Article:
Sometimes little words can carry big distinctions.  Both words are only a few letters long, and they even share a common letter, but there is a world of difference between my wife and your wife!  Confuse the two at your own risk.  Little differences like this become even more important when we attempt to study God’s word.  In this post we are going to consider the manuscript data for Luke 24:47 so that we can reconstruct the original wording of the text.  In a following post I will make some further comments, explaining why the difference is so important for our theology.

The Issue

KJV et al.

ESV, NIV, NASB, et al.

and that repentance and remission of sins should be preached in his name among all nations, beginning at Jerusalem. and that repentance for the remission of sins should be proclaimed in his name to all nations, beginning from Jerusalem.

As we can see from our chart above, in the KJV Jesus is talking about two distinct things: 1) repentance and 2) remission.  According to other versions, however, Jesus is talking about only one thing, repentance, which naturally results in remission.  Do we get remission by repenting (ESV et al.)?  Or is repenting one thing, and remissions of sins is something else (KJV)?  How we answer these questions is critical to our theology, and our salvation!  In order to know which wording is the right wording, we have to examine the manuscript evidence.

The Manuscripts

We only have to glance at the data to realize that it is overwhelmingly in favor of the KJV reading.



Greek Manuscripts

P75 א B

A C D F H L N W Δ Θ Ψ 33
majority text
Lectionary manuscripts

Early Versions



Syriac (p)

Old Latin (a aur c d e f ff2 l q r1)

Syriac (s h pal)

Church Fathers

none listed in UBS5

Hesychius Cyprian Hilary Augustine

UBS5 lists only three manuscripts that say “repentance for remission,” over against 99% of other Greek manuscripts which say “repentance and remission.”  There are really only three ancient versions that support “for,” but there are five or seven ancient versions (depending on how you count the evidence) that support “and,” not to mention all of the Old Latin manuscripts which support this reading.  And it should catch our attention that no early Christian quoted the verse “repentance for remission,” but at least four early Christian authors quoted the verse “repentance and remission.”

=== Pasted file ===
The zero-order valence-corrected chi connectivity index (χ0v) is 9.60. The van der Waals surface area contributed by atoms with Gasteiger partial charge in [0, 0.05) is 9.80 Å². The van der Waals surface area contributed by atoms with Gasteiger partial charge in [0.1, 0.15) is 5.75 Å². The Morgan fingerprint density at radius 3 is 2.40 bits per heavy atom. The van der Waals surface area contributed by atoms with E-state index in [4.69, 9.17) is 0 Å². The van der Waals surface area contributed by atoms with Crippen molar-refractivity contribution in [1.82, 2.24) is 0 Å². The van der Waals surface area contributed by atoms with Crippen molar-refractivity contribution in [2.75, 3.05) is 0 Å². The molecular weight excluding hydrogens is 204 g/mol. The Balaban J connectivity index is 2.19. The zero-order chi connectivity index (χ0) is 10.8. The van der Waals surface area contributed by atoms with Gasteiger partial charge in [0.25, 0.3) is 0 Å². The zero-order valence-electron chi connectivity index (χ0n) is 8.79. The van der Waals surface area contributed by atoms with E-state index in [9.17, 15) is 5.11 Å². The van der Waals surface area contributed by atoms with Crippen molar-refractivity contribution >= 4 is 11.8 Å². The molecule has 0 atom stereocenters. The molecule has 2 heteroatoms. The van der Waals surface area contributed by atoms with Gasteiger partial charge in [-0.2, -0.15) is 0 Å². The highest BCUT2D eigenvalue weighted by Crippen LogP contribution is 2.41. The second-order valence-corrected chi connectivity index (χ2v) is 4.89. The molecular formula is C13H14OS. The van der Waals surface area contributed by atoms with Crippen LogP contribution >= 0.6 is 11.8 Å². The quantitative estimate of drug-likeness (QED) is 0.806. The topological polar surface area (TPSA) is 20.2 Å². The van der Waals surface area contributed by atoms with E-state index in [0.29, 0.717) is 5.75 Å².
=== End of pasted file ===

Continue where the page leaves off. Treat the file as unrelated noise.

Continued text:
And that is only when we glance!  The data is even more imposing when we actually begin to interpret it.

It is true that the oldest manuscripts, P75 א B, do say “repentance FOR remission.”  But let’s remember, even the oldest manuscripts can contain errors.  And when we are trying to reconstruct an ancient text, the ages of the manuscripts aren’t even the most important factor.  We also need to consider the chronological flow of transmission and the geographic dispersion of the text.

When it comes to chronological flow, “και/and” blows “εἰς/for” out of the water.







א B 

W a syrs Hilary


Sahidic syrp 

A C D d e ff2  Vulgate

Georgian Hesychius Augustine


H N f q syrpal Ethiopic


aur l r1 syrh


800s and later Boharic

F L Δ Θ c 33

A few comments.  For one thing, notice that “εἰς/for” has a three century gap in its chain of transmission, whereas “και/and” has a fairly consistent flow.  For another thing, notice that the readings are both approximately the same age: they both have support from the 200s.  I argue that Cyprian is  a witness to a text at least as old as P75 because it would take time for Luke’s gospel to be translated from Greek into Latin and to work its way over to Cyprian in Africa.

By the 300s “και/and” has twice as much support as its competitor—and the support is diverse. “εἰς/for” has only two Greek manuscripts, but “και/and” has a Greek ms, a Latin ms, a Syriac version, and a patristic citation.